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Cite this article
Effects of loop electrosurgical excision procedure or cold knife conization on pregnancy outcomes
1 Department of Obstetrics and Gynecology, the First Affiliated Hospital of Zhengzhou University, Zhengzhou (China)
Eur. J. Gynaecol. Oncol. 2013, 34(1), 79–82;
Published: 10 February 2013
Purpose: To explore the effects of cervical loop electrosurgical excision procedure (LEEP) or cold knife conization (CKC) on pregnancy outcomes. Materials and Methods: Patients with cervical intraepithelial neoplasia (CIN) who wanted to become pregnant and received LEEP or CKC were considered as the treatment groups. Women who wanted to become pregnant and only underwent colposcopic biopsy without any treatments were considered as the control group. The pregnancy outcomes were observed and compared in the three groups. Results: Premature delivery rate was higher (p = 0.048) in the CKC group (14 / 36, 38.88%) than in control group (14 / 68, 20.5%) with a odds ratio (OR) of 2.455 (1.007 - 5.985); and premature delivery was related to cone depth, OR was significantly increased when the cone depth was more than 15 mm. There was no significant difference in premature delivery between LEEP (10 / 48, 20.83%) and the control groups. The average gestational weeks were shorter (p = 0.049) in the CKC group (36.9 ± 2.4) than in the control group (37.8 ± 2.6), but similar in LEEP (38.1 ± 2.4) and control groups. There were no significant differences in cesarean sections between the three groups. The ratio of neonatal birth weight less than 2,500 g was significantly higher (p = 0.005) in the CKC group (15/36) than in the control group (10/68), but similar in the LEEP and control groups. Conclusion: Compared withCKC, LEEP is relatively safe. LEEP should be a priority in the treatment of patients with CIN who want to become pregnant.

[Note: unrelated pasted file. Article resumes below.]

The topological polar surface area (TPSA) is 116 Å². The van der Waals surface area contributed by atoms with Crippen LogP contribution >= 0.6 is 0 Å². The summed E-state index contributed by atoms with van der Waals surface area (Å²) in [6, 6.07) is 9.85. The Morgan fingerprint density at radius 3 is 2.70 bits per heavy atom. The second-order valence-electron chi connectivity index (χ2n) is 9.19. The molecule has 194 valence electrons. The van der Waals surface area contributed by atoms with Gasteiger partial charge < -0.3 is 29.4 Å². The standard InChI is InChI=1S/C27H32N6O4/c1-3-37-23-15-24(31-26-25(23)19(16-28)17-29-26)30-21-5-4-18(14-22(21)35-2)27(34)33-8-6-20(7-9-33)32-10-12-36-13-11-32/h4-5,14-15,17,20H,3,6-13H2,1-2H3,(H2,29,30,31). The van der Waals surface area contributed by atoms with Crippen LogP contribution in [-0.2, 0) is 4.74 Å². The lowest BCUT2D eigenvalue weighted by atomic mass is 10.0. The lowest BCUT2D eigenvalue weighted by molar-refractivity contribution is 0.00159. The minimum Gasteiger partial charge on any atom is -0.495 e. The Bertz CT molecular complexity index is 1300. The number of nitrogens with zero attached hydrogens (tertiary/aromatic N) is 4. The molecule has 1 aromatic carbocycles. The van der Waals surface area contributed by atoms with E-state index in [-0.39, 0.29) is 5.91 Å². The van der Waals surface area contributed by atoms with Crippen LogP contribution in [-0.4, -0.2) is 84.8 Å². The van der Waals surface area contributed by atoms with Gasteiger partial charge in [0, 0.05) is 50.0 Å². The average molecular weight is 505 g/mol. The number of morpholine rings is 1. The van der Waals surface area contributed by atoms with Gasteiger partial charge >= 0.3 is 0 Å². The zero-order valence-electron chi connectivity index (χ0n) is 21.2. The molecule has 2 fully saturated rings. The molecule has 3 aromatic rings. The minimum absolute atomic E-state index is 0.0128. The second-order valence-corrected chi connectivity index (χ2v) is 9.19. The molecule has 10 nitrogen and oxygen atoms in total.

Conization of cervix
Cervical loop electrosurgical excision procedure
Cervical cold knife conization
Cervical intraepithelial neoplasia